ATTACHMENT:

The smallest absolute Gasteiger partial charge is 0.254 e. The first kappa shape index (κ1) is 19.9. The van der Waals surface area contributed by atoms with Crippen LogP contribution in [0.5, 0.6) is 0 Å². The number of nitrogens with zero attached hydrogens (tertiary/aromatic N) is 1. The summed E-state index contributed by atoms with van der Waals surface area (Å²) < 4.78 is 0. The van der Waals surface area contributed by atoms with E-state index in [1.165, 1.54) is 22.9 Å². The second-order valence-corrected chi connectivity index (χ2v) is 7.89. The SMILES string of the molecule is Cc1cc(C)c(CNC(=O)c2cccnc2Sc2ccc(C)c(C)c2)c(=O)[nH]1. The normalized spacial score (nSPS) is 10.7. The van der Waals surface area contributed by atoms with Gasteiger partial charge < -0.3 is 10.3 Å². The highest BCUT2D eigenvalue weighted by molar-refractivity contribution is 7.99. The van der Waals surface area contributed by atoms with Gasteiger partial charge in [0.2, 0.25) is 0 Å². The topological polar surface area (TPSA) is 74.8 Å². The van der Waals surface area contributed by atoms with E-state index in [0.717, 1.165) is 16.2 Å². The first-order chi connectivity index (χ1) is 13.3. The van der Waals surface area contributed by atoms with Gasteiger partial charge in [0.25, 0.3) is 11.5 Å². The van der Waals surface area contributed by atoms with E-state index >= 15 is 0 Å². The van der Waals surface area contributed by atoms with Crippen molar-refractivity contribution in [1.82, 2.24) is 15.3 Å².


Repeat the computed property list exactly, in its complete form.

The smallest absolute Gasteiger partial charge is 0.254 e. The first kappa shape index (κ1) is 19.9. The van der Waals surface area contributed by atoms with Crippen LogP contribution in [0.5, 0.6) is 0 Å². The number of nitrogens with zero attached hydrogens (tertiary/aromatic N) is 1. The summed E-state index contributed by atoms with van der Waals surface area (Å²) < 4.78 is 0. The van der Waals surface area contributed by atoms with E-state index in [1.165, 1.54) is 22.9 Å². The second-order valence-corrected chi connectivity index (χ2v) is 7.89. The SMILES string of the molecule is Cc1cc(C)c(CNC(=O)c2cccnc2Sc2ccc(C)c(C)c2)c(=O)[nH]1. The normalized spacial score (nSPS) is 10.7. The van der Waals surface area contributed by atoms with Gasteiger partial charge < -0.3 is 10.3 Å². The highest BCUT2D eigenvalue weighted by molar-refractivity contribution is 7.99. The van der Waals surface area contributed by atoms with Gasteiger partial charge in [0.2, 0.25) is 0 Å². The topological polar surface area (TPSA) is 74.8 Å². The van der Waals surface area contributed by atoms with E-state index in [0.717, 1.165) is 16.2 Å². The first-order chi connectivity index (χ1) is 13.3. The van der Waals surface area contributed by atoms with Gasteiger partial charge in [0.25, 0.3) is 11.5 Å². The van der Waals surface area contributed by atoms with E-state index >= 15 is 0 Å². The van der Waals surface area contributed by atoms with Crippen molar-refractivity contribution in [1.82, 2.24) is 15.3 Å².